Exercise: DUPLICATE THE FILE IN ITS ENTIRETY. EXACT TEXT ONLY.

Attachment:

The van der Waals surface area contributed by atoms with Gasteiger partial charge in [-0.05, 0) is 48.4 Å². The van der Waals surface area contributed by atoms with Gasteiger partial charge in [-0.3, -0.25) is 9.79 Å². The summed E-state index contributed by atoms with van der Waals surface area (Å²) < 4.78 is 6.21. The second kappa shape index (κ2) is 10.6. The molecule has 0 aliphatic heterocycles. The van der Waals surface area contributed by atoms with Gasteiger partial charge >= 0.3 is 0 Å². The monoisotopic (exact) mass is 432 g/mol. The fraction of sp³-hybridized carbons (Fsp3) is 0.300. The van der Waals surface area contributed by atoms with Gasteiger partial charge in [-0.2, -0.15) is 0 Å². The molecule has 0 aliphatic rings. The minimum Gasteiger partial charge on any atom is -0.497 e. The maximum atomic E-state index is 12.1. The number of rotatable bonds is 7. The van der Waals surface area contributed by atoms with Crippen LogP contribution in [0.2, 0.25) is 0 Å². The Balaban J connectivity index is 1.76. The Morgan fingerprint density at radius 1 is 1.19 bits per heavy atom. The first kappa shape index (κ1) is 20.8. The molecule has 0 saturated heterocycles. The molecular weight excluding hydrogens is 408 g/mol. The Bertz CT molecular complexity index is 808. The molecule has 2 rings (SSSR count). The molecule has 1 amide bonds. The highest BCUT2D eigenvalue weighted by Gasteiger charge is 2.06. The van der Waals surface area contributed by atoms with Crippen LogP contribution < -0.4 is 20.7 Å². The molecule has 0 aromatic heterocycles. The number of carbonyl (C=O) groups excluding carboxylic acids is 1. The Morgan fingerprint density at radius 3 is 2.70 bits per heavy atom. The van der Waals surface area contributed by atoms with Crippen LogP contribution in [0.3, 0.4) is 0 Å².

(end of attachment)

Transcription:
The van der Waals surface area contributed by atoms with Gasteiger partial charge in [-0.05, 0) is 48.4 Å². The van der Waals surface area contributed by atoms with Gasteiger partial charge in [-0.3, -0.25) is 9.79 Å². The summed E-state index contributed by atoms with van der Waals surface area (Å²) < 4.78 is 6.21. The second kappa shape index (κ2) is 10.6. The molecule has 0 aliphatic heterocycles. The van der Waals surface area contributed by atoms with Gasteiger partial charge >= 0.3 is 0 Å². The monoisotopic (exact) mass is 432 g/mol. The fraction of sp³-hybridized carbons (Fsp3) is 0.300. The van der Waals surface area contributed by atoms with Gasteiger partial charge in [-0.2, -0.15) is 0 Å². The molecule has 0 aliphatic rings. The minimum Gasteiger partial charge on any atom is -0.497 e. The maximum atomic E-state index is 12.1. The number of rotatable bonds is 7. The van der Waals surface area contributed by atoms with Crippen LogP contribution in [0.2, 0.25) is 0 Å². The Balaban J connectivity index is 1.76. The Morgan fingerprint density at radius 1 is 1.19 bits per heavy atom. The first kappa shape index (κ1) is 20.8. The molecule has 0 saturated heterocycles. The molecular weight excluding hydrogens is 408 g/mol. The Bertz CT molecular complexity index is 808. The molecule has 2 rings (SSSR count). The molecule has 1 amide bonds. The highest BCUT2D eigenvalue weighted by Gasteiger charge is 2.06. The van der Waals surface area contributed by atoms with Crippen LogP contribution < -0.4 is 20.7 Å². The molecule has 0 aromatic heterocycles. The number of carbonyl (C=O) groups excluding carboxylic acids is 1. The Morgan fingerprint density at radius 3 is 2.70 bits per heavy atom. The van der Waals surface area contributed by atoms with Crippen LogP contribution in [0.3, 0.4) is 0 Å².